6.13. Layout Formatting

While the formatting of layouts is mainly done with style sheets, just as with other components, style sheets are not ideal or even possible to use in some situations. For example, CSS does not allow defining the spacing of table cells, which is done with the cellspacing attribute in HTML.

Moreover, as many layout sizes are calculated dynamically in the Client-Side Engine of Vaadin, some CSS settings can fail altogether.

6.13.1. Layout Size

The size of a layout component can be specified with the setWidth() and setHeight() methods defined in the Sizeable interface, just like for any component. It can also be undefined, in which case the layout shrinks to fit the component(s) inside it. Section 5.3.9, “Sizing Components” gives details on the interface.

Figure 6.23. HorizontalLayout with Undefined vs Defined size

HorizontalLayout with Undefined vs Defined size

Many layout components take 100% width by default, while they have the height undefined.

The sizes of components inside a layout can also be defined as a percentage of the space available in the layout, for example with setWidth("100%"); or with the (most commonly used method) setFullSize() that sets 100% size in both directions. If you use a percentage in a HorizontalLayout, VerticalLayout, or GridLayout, you will also have to set the component as expanding, as noted below.


A layout that contains components with percentual size must have a defined size!

If a layout has undefined size and a contained component has, say, 100% size, the component will try to fill the space given by the layout, while the layout will shrink to fit the space taken by the component, which is a paradox. This requirement holds for height and width separately. The debug mode allows detecting such invalid cases; see Section 11.3.5, “Inspecting Component Hierarchy”.

For example:

// This takes 100% width but has undefined height.
VerticalLayout layout = new VerticalLayout();

// A button that takes all the space available in the layout.
Button button = new Button("100%x100% button");

// We must set the layout to a defined height vertically, in
// this case 100% of its parent layout, which also must
// not have undefined size.

If you have a layout with undefined height, such as VerticalLayout, in a UI, Window, or Panel, and put enough content in it so that it extends outside the bottom of the view area, scrollbars will appear. If you want your application to use all the browser view, nothing more or less, you should use setFullSize() for the root layout.

// Create the UI content
VerticalLayout content = new VerticalLayout();

// Use entire view area


6.13.2. Expanding Components

If you set a HorizontalLayout to a defined size horizontally or a VerticalLayout vertically, and there is space left over from the contained components, the extra space is distributed equally between the component cells. The components are aligned within these cells, according to their alignment setting, top left by default, as in the example below.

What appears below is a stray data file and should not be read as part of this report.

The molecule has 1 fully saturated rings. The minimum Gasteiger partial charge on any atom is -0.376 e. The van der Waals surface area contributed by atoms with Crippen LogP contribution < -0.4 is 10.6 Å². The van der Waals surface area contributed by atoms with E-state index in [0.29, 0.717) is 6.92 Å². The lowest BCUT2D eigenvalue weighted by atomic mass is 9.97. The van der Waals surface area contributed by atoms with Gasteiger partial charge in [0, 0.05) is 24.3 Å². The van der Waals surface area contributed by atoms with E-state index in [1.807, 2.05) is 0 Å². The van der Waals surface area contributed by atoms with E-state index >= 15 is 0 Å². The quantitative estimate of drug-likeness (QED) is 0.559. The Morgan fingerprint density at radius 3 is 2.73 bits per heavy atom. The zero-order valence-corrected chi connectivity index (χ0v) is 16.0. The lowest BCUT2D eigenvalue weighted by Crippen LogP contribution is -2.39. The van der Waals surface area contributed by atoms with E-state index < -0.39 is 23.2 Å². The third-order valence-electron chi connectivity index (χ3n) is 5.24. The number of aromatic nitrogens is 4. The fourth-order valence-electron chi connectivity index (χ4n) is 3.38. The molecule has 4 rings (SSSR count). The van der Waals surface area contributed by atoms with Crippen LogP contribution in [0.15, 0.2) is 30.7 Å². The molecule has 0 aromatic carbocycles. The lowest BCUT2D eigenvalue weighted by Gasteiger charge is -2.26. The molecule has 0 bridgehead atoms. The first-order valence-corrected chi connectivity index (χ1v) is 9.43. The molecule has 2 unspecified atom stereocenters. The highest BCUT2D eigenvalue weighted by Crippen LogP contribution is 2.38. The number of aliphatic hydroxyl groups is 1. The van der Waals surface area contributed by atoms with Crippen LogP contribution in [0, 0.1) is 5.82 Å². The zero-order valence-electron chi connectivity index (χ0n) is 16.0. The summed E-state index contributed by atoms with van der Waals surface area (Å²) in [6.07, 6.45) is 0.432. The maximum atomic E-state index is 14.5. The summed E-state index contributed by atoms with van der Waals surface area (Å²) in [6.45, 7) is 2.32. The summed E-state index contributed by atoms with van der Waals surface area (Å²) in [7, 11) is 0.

Often, you don't want such empty space, but want one or more components to take all the leftover space. You need to set such a component to 100% size and use setExpandRatio(). If there is just one such expanding component in the layout, the ratio parameter is irrelevant.

If you set multiple components as expanding, the expand ratio dictates how large proportion of the available space (overall or excess depending on whether the components are sized as a percentage or not) each component takes. In the example below, the buttons have 1:2:3 ratio for the expansion.

GridLayout has corresponding method for both of its directions, setRowExpandRatio() and setColumnExpandRatio().

Expansion is dealt in detail in the documentation of the layout components that support it. See Section 6.3, “VerticalLayout and HorizontalLayout and Section 6.4, “GridLayout for details on components with relative sizes.

6.13.3. Layout Cell Alignment

You can set the alignment of the component inside a specific layout cell with the setComponentAlignment() method. The method takes as its parameters the component contained in the cell to be formatted, and the horizontal and vertical alignment.

Figure 6.24, “Cell Alignments” illustrates the alignment of components within a GridLayout.

Figure 6.24. Cell Alignments

Cell Alignments

The easiest way to set alignments is to use the constants defined in the Alignment class. Let us look how the buttons in the top row of the above GridLayout are aligned with constants:

// Create a grid layout
final GridLayout grid = new GridLayout(3, 3);

grid.setWidth(400, Sizeable.UNITS_PIXELS);
grid.setHeight(200, Sizeable.UNITS_PIXELS);

Button topleft = new Button("Top Left");
grid.addComponent(topleft, 0, 0);
grid.setComponentAlignment(topleft, Alignment.TOP_LEFT);

Button topcenter = new Button("Top Center");
grid.addComponent(topcenter, 1, 0);
grid.setComponentAlignment(topcenter, Alignment.TOP_CENTER);

Button topright = new Button("Top Right");
grid.addComponent(topright, 2, 0);
grid.setComponentAlignment(topright, Alignment.TOP_RIGHT);

The following table lists all the Alignment constants by their respective locations:

Table 6.1. Alignment Constants